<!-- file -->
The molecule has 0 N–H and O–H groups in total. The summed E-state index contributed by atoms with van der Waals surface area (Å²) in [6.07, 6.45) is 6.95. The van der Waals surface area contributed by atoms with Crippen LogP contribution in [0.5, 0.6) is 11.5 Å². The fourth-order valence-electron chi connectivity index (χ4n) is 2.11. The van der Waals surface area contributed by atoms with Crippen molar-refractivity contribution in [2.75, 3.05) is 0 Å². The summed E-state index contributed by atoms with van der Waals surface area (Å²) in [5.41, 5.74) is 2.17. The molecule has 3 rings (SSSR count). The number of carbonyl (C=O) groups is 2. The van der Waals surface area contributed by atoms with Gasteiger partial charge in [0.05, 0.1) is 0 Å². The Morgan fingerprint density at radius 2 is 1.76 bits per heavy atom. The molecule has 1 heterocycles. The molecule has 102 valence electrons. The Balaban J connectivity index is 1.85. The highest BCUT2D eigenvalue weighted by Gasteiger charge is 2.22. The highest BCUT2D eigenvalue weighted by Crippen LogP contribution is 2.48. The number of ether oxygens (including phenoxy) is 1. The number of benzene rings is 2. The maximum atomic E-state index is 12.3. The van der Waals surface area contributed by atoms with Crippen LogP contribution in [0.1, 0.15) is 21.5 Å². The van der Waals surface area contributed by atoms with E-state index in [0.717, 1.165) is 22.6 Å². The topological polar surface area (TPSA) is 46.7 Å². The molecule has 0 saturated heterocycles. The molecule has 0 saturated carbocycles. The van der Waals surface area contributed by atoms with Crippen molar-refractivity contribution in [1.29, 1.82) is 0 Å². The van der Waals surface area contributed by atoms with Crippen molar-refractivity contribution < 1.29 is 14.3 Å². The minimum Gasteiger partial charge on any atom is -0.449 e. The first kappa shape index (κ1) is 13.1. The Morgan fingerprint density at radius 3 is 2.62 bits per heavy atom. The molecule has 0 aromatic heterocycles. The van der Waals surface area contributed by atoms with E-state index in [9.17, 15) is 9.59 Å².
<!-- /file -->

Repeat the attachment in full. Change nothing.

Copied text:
The molecule has 0 N–H and O–H groups in total. The summed E-state index contributed by atoms with van der Waals surface area (Å²) in [6.07, 6.45) is 6.95. The van der Waals surface area contributed by atoms with Crippen LogP contribution in [0.5, 0.6) is 11.5 Å². The fourth-order valence-electron chi connectivity index (χ4n) is 2.11. The van der Waals surface area contributed by atoms with Crippen molar-refractivity contribution in [2.75, 3.05) is 0 Å². The summed E-state index contributed by atoms with van der Waals surface area (Å²) in [5.41, 5.74) is 2.17. The molecule has 3 rings (SSSR count). The number of carbonyl (C=O) groups is 2. The van der Waals surface area contributed by atoms with Gasteiger partial charge in [0.05, 0.1) is 0 Å². The Morgan fingerprint density at radius 2 is 1.76 bits per heavy atom. The molecule has 1 heterocycles. The molecule has 102 valence electrons. The Balaban J connectivity index is 1.85. The highest BCUT2D eigenvalue weighted by Gasteiger charge is 2.22. The highest BCUT2D eigenvalue weighted by Crippen LogP contribution is 2.48. The number of ether oxygens (including phenoxy) is 1. The number of benzene rings is 2. The maximum atomic E-state index is 12.3. The van der Waals surface area contributed by atoms with Crippen LogP contribution in [0.1, 0.15) is 21.5 Å². The van der Waals surface area contributed by atoms with E-state index in [0.717, 1.165) is 22.6 Å². The topological polar surface area (TPSA) is 46.7 Å². The molecule has 0 saturated heterocycles. The molecule has 0 saturated carbocycles. The van der Waals surface area contributed by atoms with Crippen molar-refractivity contribution in [1.29, 1.82) is 0 Å². The van der Waals surface area contributed by atoms with Crippen molar-refractivity contribution < 1.29 is 14.3 Å². The minimum Gasteiger partial charge on any atom is -0.449 e. The first kappa shape index (κ1) is 13.1. The Morgan fingerprint density at radius 3 is 2.62 bits per heavy atom. The molecule has 0 aromatic heterocycles. The van der Waals surface area contributed by atoms with E-state index in [9.17, 15) is 9.59 Å².